Microsoft is trying to talk to resellers about Office 365 in a language they understand: cold hard cash ... but the message is still failing to resonate with some.
Redmond is paying dealers three months upfront for selling its cloud services instead of just one month as had been the case with the Business Producivity Online Suite.
The margins seem healthy too: the hero online pack – Outlook, SharePoint, Lync and Office priced at £14 per user per month – will offer a margin of 18 per cent to the reseller in the first year, or a total of £30.24 per seat and 6 per cent recurring.
But despite only large account resellers previously getting any financial retune on licences – bog standard Microsoft partners had to offload customers' licensing needs to the LARs – some in the channel have found time to complain.
"We are still worried about the admin efforts required in bringing the Office 365 proposition to market. The economics are still not exciting to resellers. It should have more impact than BPOS but its not ground breaking," said the source.
Tim Wallis, CEO at Office 365
poster boy launch partner Content & Code, pointed out that "something is better than nothing" and defended the margins available.
"They [resellers] are focusing on the wrong things," he told The Reg. "There is a huge opportunity to provide services as so many customers have not upgraded their infrastructure."
He said Office 365 was opening customers' doors - though many continue to buy on-premise software for the time being - but to deploy the service users will need the latest version of Office, Windows 7 and a tidy Active Directory.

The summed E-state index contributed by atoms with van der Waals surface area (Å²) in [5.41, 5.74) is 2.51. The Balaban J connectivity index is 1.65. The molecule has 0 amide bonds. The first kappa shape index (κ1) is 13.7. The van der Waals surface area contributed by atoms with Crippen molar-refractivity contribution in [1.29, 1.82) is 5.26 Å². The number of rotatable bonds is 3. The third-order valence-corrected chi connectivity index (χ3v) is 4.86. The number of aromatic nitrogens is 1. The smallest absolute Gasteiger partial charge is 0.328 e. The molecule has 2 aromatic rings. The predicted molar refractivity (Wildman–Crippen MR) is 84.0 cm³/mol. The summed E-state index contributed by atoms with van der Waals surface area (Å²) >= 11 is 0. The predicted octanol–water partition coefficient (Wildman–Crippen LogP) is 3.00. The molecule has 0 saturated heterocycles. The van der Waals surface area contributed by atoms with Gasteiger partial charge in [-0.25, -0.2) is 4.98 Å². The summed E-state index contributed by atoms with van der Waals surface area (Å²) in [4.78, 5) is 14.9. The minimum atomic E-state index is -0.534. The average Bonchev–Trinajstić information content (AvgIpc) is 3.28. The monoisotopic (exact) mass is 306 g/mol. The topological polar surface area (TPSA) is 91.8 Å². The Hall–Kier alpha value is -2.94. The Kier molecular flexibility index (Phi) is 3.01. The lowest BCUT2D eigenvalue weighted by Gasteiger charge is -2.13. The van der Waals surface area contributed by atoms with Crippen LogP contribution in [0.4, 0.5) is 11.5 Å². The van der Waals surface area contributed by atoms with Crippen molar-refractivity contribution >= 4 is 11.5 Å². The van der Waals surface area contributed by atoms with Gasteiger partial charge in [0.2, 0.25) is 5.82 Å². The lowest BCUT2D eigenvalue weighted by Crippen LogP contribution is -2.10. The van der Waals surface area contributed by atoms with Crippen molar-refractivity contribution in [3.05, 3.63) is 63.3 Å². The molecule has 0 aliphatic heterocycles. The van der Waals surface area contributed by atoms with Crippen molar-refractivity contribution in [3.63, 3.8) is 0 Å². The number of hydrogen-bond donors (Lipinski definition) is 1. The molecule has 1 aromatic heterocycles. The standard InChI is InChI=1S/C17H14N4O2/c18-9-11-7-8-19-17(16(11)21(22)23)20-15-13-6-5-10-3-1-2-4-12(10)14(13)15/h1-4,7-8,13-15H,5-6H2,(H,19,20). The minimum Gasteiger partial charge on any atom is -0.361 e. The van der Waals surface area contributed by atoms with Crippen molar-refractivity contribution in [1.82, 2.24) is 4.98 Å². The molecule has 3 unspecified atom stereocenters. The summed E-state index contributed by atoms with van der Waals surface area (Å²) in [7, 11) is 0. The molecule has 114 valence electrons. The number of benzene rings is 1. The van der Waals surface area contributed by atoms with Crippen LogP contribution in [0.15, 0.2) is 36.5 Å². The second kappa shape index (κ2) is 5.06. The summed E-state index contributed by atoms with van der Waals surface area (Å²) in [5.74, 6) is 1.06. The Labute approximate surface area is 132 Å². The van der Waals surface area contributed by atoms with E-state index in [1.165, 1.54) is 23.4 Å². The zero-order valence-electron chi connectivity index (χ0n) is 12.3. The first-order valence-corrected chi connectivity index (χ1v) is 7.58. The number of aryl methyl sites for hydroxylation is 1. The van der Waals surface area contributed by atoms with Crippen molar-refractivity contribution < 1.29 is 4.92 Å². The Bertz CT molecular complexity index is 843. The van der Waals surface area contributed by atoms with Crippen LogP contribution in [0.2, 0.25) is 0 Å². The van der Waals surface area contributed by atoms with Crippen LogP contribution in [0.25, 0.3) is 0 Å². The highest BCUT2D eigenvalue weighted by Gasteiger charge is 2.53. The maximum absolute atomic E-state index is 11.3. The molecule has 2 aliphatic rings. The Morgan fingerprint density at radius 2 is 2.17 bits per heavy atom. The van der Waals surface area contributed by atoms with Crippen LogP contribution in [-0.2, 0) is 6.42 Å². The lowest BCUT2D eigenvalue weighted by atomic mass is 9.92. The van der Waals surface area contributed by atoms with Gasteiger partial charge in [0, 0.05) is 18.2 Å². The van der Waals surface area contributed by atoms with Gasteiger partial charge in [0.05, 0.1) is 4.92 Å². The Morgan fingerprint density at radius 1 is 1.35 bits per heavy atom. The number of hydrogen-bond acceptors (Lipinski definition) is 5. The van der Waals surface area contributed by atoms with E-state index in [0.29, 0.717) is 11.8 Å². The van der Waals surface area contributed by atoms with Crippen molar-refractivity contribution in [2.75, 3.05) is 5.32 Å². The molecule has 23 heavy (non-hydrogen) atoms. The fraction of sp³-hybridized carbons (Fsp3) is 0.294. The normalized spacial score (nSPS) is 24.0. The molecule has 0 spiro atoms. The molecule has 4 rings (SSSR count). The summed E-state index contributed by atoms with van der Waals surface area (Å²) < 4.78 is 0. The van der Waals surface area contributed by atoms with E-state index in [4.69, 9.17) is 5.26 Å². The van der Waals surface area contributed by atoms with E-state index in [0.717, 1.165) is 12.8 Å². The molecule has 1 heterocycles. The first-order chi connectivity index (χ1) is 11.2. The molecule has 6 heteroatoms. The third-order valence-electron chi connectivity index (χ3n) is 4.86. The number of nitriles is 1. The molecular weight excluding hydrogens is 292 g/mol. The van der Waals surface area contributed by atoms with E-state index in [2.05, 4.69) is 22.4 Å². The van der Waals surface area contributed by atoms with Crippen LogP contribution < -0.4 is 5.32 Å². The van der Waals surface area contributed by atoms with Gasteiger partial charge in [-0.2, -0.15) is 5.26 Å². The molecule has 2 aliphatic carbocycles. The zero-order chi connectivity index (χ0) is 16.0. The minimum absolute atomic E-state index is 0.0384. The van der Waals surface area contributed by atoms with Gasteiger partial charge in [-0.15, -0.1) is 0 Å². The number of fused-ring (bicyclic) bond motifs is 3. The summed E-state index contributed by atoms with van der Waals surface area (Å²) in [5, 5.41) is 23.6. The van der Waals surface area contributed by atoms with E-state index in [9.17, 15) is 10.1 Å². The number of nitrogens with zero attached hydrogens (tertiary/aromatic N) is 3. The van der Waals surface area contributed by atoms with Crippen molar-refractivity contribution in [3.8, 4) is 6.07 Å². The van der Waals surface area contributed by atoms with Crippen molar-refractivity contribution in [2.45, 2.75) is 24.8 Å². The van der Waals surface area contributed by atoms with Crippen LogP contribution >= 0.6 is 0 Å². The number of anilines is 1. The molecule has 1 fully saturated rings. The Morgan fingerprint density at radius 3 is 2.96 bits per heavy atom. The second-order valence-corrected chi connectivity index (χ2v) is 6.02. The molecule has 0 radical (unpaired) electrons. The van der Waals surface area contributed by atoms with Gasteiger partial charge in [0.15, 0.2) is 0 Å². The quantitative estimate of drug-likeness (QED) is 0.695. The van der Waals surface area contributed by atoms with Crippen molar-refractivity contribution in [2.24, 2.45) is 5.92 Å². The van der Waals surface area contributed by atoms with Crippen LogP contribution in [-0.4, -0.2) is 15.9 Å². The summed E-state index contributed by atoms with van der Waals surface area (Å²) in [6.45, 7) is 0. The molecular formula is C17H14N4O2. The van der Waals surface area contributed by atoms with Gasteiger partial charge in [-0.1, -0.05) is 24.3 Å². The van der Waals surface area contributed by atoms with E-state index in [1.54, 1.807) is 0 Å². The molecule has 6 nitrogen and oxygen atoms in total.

The engagement model in Office 365 – Microsoft provides the cloud and bills the customer – continues to rankle some dealers, but raising invoices at various levels of the supply chain would make the service more admin intensive.
A source close to Microsoft said: "It is difficult to see a model in the cloud where the ultimate provider is not the biller."
Microsoft has enlisted distributors Computer 2000 and Ingram Micro to garner support from Office 365 among their customer base.
Andy Gass, managing director at C2000, welcomed the changes to upfront payments and said he planned to "get behind the service".
Last month, Peter King, SMB cloud lead at Microsoft, said it was working out how to expand the role of distribution in the cloud to cover licensing, hosting solutions and cloud-based services.
"It's an area where we have the most work to do".
Aside from inventory management, the role of distributors is to educate resellers, bring them on board and develop them, said King: "most small businesses work with small business resellers that are served by distribution".
Microsoft was unavailable to comment further on the Office 365 comp model. ®